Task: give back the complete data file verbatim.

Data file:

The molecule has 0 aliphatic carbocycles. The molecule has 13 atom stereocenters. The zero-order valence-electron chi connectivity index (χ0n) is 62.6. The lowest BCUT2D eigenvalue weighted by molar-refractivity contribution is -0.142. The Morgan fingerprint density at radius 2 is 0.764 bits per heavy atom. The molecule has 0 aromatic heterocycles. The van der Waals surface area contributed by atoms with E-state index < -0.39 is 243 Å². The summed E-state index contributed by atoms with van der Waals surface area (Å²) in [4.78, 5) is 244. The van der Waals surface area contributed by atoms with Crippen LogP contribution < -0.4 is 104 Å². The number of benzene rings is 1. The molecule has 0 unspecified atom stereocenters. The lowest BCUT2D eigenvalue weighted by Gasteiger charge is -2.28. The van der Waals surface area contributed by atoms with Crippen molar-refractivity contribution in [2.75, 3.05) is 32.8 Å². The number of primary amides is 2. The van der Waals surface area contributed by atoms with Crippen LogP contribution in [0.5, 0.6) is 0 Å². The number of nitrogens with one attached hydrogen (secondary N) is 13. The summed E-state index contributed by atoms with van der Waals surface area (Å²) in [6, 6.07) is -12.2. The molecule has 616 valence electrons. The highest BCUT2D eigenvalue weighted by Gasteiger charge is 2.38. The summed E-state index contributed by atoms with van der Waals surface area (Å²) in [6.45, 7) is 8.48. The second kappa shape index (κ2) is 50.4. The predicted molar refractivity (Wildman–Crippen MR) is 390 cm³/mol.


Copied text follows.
The molecule has 0 aliphatic carbocycles. The molecule has 13 atom stereocenters. The zero-order valence-electron chi connectivity index (χ0n) is 62.6. The lowest BCUT2D eigenvalue weighted by molar-refractivity contribution is -0.142. The Morgan fingerprint density at radius 2 is 0.764 bits per heavy atom. The molecule has 0 aromatic heterocycles. The van der Waals surface area contributed by atoms with E-state index < -0.39 is 243 Å². The summed E-state index contributed by atoms with van der Waals surface area (Å²) in [4.78, 5) is 244. The van der Waals surface area contributed by atoms with Crippen LogP contribution < -0.4 is 104 Å². The number of benzene rings is 1. The molecule has 0 unspecified atom stereocenters. The lowest BCUT2D eigenvalue weighted by Gasteiger charge is -2.28. The van der Waals surface area contributed by atoms with Crippen molar-refractivity contribution in [2.75, 3.05) is 32.8 Å². The number of primary amides is 2. The van der Waals surface area contributed by atoms with Crippen LogP contribution in [0.5, 0.6) is 0 Å². The number of nitrogens with one attached hydrogen (secondary N) is 13. The summed E-state index contributed by atoms with van der Waals surface area (Å²) in [6, 6.07) is -12.2. The molecule has 616 valence electrons. The highest BCUT2D eigenvalue weighted by Gasteiger charge is 2.38. The summed E-state index contributed by atoms with van der Waals surface area (Å²) in [6.45, 7) is 8.48. The second kappa shape index (κ2) is 50.4. The predicted molar refractivity (Wildman–Crippen MR) is 390 cm³/mol.